Unhappy as it may be to admit it amid his worsening demagoguery and hatefulness, President Trump has a better position than his Democratic critics do about including a citizenship question in the national census. While everyone’s motives are bad here, people often do the right thing for the wrong reasons. That’s life.

The president, a Republican, wants the census to ask people about their citizenship because illegal immigrants congregate in heavily Democratic cities, and the more the census counts illegal immigrants, the more congressional districts will be drawn in Democratic areas.

Meanwhile the Republicans figure that a citizenship question will scare illegal immigrants out of responding to the census, since it may identify them to immigration law enforcement. With fewer illegal immigrants counted, not as many Democratic districts will be drawn.

But however badly the citizenship question is intended, it is legitimate and useful. It has been asked by the census before and even now is asked by other federal surveys without complaint from Democrats, since those other surveys do not determine congressional apportionment. The country needs a good indicator of its citizen and noncitizen population. Bad political motives don’t change that.

Meanwhile, in opposing the citizenship question, Democrats aren’t seeking an accurate population count as much as they are trying to shield illegal immigrants against enforcement and to gain Democratic districts by getting credit for people who are in the country illegally and can’t legally vote.

Connecticut’s attorney general, William Tong, is typical of Democrats in this respect. “The citizenship question,” Tong says, “has been a key part of the administration’s campaign to undercount immigrants and undercut their voting power.”

But the citizenship question in the census doesn’t impede voting by legal immigrants who have become citizens. While the question may discourage illegal immigrants from responding to the census, they do not have the right to vote. So the census can be said to “undercut the voting power” of immigrants only if illegal immigrants deserve representation in Congress through their own illegal voting or the legal voting of compatriot immigrant citizens.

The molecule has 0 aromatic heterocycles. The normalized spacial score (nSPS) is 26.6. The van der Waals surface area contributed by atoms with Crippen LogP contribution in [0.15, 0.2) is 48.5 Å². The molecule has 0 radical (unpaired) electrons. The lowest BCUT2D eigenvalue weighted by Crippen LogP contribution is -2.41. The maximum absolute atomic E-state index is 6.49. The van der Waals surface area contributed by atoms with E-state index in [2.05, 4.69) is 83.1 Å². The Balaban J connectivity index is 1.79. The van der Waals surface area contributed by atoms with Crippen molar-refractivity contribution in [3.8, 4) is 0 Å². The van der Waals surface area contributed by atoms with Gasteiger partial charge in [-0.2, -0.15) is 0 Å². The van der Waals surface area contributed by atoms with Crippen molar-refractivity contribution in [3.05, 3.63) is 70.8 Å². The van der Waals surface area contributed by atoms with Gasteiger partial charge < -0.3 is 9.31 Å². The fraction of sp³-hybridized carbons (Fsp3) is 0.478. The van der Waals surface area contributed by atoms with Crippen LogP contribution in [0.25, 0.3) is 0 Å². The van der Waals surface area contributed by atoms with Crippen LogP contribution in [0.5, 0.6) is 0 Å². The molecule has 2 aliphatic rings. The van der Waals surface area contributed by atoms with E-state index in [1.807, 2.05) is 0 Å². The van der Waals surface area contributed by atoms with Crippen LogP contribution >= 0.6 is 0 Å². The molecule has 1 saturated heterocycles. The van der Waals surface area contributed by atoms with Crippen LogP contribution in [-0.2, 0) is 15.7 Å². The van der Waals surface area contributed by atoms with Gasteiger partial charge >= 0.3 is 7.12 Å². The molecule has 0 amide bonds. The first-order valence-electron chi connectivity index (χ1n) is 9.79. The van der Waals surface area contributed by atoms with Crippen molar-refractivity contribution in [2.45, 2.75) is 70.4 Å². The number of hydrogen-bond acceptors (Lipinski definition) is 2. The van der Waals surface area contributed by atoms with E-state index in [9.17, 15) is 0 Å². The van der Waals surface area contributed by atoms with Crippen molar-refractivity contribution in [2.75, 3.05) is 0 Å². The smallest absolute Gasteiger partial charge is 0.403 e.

If illegal immigrants get representation in Congress, it will be the product of a system similar to the one used when the country permitted slavery. In that era slaves could not vote but slave states still could count three-fifths of their slave population for congressional apportionment. Thus the votes of free men in slave states were worth far more than the votes of free men in free states. This increase in political power greatly incentivized slavery and sustained the slave states’ control of Congress for decades.

Just as slave states loved the power they gained from counting people who couldn’t vote, today’s “sanctuary states” — all largely Democratic — are eager to be credited in Congress for their own disenfranchised population. Having the census count as many illegals as possible, Democrats would make voters in “sanctuary states” worth far more than voters where immigration law is enforced.

Of course there should be no disenfranchised population, but then there should be no illegal immigration either, even as the Democrats are striving to devalue citizenship in their pursuit of power.

Though the president is often a demagogue, if the Democrats really want to be the party of open borders and devaluing citizenship, he may not need as much demagoguery to defeat them next year.

Connecticut Media Group